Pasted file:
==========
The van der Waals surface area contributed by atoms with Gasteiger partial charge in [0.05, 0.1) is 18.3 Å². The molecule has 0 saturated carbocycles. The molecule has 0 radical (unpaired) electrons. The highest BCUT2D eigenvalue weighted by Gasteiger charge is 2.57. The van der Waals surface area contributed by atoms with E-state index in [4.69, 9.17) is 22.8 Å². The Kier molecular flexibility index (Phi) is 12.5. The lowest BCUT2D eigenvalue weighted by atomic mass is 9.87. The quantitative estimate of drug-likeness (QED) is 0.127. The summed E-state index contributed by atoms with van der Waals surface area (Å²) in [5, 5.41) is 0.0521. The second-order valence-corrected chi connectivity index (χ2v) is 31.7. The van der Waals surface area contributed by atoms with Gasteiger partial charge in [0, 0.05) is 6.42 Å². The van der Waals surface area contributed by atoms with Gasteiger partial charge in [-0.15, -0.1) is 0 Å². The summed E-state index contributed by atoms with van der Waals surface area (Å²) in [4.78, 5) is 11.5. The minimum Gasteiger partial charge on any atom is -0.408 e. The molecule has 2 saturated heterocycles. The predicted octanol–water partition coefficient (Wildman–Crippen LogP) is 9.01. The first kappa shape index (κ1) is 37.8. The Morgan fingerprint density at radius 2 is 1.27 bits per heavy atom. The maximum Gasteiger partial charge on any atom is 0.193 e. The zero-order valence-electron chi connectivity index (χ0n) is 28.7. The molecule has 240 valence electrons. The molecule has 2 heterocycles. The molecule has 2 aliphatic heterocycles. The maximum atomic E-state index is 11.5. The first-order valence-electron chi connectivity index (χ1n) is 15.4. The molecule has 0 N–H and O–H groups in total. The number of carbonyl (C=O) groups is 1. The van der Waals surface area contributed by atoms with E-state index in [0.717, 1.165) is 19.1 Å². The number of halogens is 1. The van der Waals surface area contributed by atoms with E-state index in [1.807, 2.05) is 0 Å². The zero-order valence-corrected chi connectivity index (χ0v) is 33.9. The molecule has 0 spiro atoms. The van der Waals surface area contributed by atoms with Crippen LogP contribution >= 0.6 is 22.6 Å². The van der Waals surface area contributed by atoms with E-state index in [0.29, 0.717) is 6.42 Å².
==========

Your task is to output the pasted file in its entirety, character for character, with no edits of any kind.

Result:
The van der Waals surface area contributed by atoms with Gasteiger partial charge in [0.05, 0.1) is 18.3 Å². The molecule has 0 saturated carbocycles. The molecule has 0 radical (unpaired) electrons. The highest BCUT2D eigenvalue weighted by Gasteiger charge is 2.57. The van der Waals surface area contributed by atoms with E-state index in [4.69, 9.17) is 22.8 Å². The Kier molecular flexibility index (Phi) is 12.5. The lowest BCUT2D eigenvalue weighted by atomic mass is 9.87. The quantitative estimate of drug-likeness (QED) is 0.127. The summed E-state index contributed by atoms with van der Waals surface area (Å²) in [5, 5.41) is 0.0521. The second-order valence-corrected chi connectivity index (χ2v) is 31.7. The van der Waals surface area contributed by atoms with Gasteiger partial charge in [0, 0.05) is 6.42 Å². The van der Waals surface area contributed by atoms with Gasteiger partial charge in [-0.15, -0.1) is 0 Å². The summed E-state index contributed by atoms with van der Waals surface area (Å²) in [4.78, 5) is 11.5. The minimum Gasteiger partial charge on any atom is -0.408 e. The molecule has 2 saturated heterocycles. The predicted octanol–water partition coefficient (Wildman–Crippen LogP) is 9.01. The first kappa shape index (κ1) is 37.8. The Morgan fingerprint density at radius 2 is 1.27 bits per heavy atom. The maximum Gasteiger partial charge on any atom is 0.193 e. The zero-order valence-electron chi connectivity index (χ0n) is 28.7. The molecule has 240 valence electrons. The molecule has 2 heterocycles. The molecule has 2 aliphatic heterocycles. The maximum atomic E-state index is 11.5. The first-order valence-electron chi connectivity index (χ1n) is 15.4. The molecule has 0 N–H and O–H groups in total. The number of carbonyl (C=O) groups is 1. The van der Waals surface area contributed by atoms with E-state index in [0.717, 1.165) is 19.1 Å². The number of halogens is 1. The van der Waals surface area contributed by atoms with E-state index in [1.807, 2.05) is 0 Å². The zero-order valence-corrected chi connectivity index (χ0v) is 33.9. The molecule has 0 spiro atoms. The van der Waals surface area contributed by atoms with Crippen LogP contribution >= 0.6 is 22.6 Å². The van der Waals surface area contributed by atoms with E-state index in [0.29, 0.717) is 6.42 Å².